Now back to goal setting. There is a reason why you are not reaching your goals right now or you haven't reached them ever before. You want your goals to be challenging so you are motivated to work hard but they should also be timely, realistic and very specific.
Having a goal of winning a race or placing on the podium is extremely tough as you may not be able to always predict who shows up on race day. Race time goals are also difficult for race day because although you can certainly train yourself to become faster and stronger and set yourself up to be able to execute to achieve a certain time goal on race day, there are many variables that are out of your control (ex. weather) that may affect your time but may not negatively affect your overall performance. Many times, it is best to chase your closest competition instead of a time goal. I find athletes find success this way as a time on a piece of paper doesn't always tell the entire race story.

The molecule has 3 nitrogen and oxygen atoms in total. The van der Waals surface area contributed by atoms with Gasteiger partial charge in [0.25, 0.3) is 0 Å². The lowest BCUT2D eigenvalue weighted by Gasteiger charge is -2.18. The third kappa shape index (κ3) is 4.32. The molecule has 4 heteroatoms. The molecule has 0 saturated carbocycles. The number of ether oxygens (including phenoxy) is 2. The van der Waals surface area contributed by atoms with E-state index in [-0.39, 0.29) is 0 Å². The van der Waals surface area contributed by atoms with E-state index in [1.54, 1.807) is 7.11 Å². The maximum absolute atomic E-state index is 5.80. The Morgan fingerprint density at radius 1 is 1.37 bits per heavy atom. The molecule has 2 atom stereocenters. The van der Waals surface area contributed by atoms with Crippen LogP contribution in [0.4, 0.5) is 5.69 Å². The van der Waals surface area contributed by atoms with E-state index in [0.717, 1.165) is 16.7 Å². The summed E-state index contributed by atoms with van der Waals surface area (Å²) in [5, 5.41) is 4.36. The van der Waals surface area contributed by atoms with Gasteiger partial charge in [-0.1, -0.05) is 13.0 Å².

Aside from A-races, not every other race  needs a goal or a specific defined outcome. However, for athletes who struggle with season planning or haven't yet figured out how to peak properly, I do recommend to be precise with your race goals, even for B and C priority races so that you can identify what it is you want to achieve at the race which will ultimately helps you move closer to your high priority season goals.